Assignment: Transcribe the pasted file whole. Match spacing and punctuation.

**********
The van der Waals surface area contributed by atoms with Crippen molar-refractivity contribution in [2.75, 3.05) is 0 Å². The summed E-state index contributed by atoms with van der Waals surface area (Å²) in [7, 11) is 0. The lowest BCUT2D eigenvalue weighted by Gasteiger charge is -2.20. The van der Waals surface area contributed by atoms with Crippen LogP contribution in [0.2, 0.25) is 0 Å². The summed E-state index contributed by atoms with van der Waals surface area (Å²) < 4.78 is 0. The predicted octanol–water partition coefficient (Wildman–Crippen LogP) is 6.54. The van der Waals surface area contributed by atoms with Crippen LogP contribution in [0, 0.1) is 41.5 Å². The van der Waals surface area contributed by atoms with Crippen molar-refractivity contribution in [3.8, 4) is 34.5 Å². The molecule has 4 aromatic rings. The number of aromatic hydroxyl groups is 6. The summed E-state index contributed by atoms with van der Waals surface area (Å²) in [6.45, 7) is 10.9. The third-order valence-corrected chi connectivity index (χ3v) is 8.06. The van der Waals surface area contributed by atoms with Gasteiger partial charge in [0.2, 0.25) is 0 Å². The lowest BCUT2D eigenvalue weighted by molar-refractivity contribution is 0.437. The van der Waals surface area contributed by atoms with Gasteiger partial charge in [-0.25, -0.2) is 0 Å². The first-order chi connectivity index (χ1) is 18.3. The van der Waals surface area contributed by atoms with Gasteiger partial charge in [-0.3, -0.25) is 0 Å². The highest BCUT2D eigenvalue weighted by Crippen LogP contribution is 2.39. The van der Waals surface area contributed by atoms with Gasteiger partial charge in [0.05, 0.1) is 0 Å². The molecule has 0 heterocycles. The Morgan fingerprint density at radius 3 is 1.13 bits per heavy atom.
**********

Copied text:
The van der Waals surface area contributed by atoms with Crippen molar-refractivity contribution in [2.75, 3.05) is 0 Å². The summed E-state index contributed by atoms with van der Waals surface area (Å²) in [7, 11) is 0. The lowest BCUT2D eigenvalue weighted by Gasteiger charge is -2.20. The van der Waals surface area contributed by atoms with Crippen LogP contribution in [0.2, 0.25) is 0 Å². The summed E-state index contributed by atoms with van der Waals surface area (Å²) < 4.78 is 0. The predicted octanol–water partition coefficient (Wildman–Crippen LogP) is 6.54. The van der Waals surface area contributed by atoms with Crippen LogP contribution in [0, 0.1) is 41.5 Å². The van der Waals surface area contributed by atoms with Crippen molar-refractivity contribution in [3.8, 4) is 34.5 Å². The molecule has 4 aromatic rings. The number of aromatic hydroxyl groups is 6. The summed E-state index contributed by atoms with van der Waals surface area (Å²) in [6.45, 7) is 10.9. The third-order valence-corrected chi connectivity index (χ3v) is 8.06. The van der Waals surface area contributed by atoms with Gasteiger partial charge in [0.2, 0.25) is 0 Å². The lowest BCUT2D eigenvalue weighted by molar-refractivity contribution is 0.437. The van der Waals surface area contributed by atoms with Gasteiger partial charge in [-0.25, -0.2) is 0 Å². The first-order chi connectivity index (χ1) is 18.3. The van der Waals surface area contributed by atoms with Gasteiger partial charge in [-0.3, -0.25) is 0 Å². The highest BCUT2D eigenvalue weighted by Crippen LogP contribution is 2.39. The van der Waals surface area contributed by atoms with Gasteiger partial charge in [0.05, 0.1) is 0 Å². The molecule has 0 heterocycles. The Morgan fingerprint density at radius 3 is 1.13 bits per heavy atom.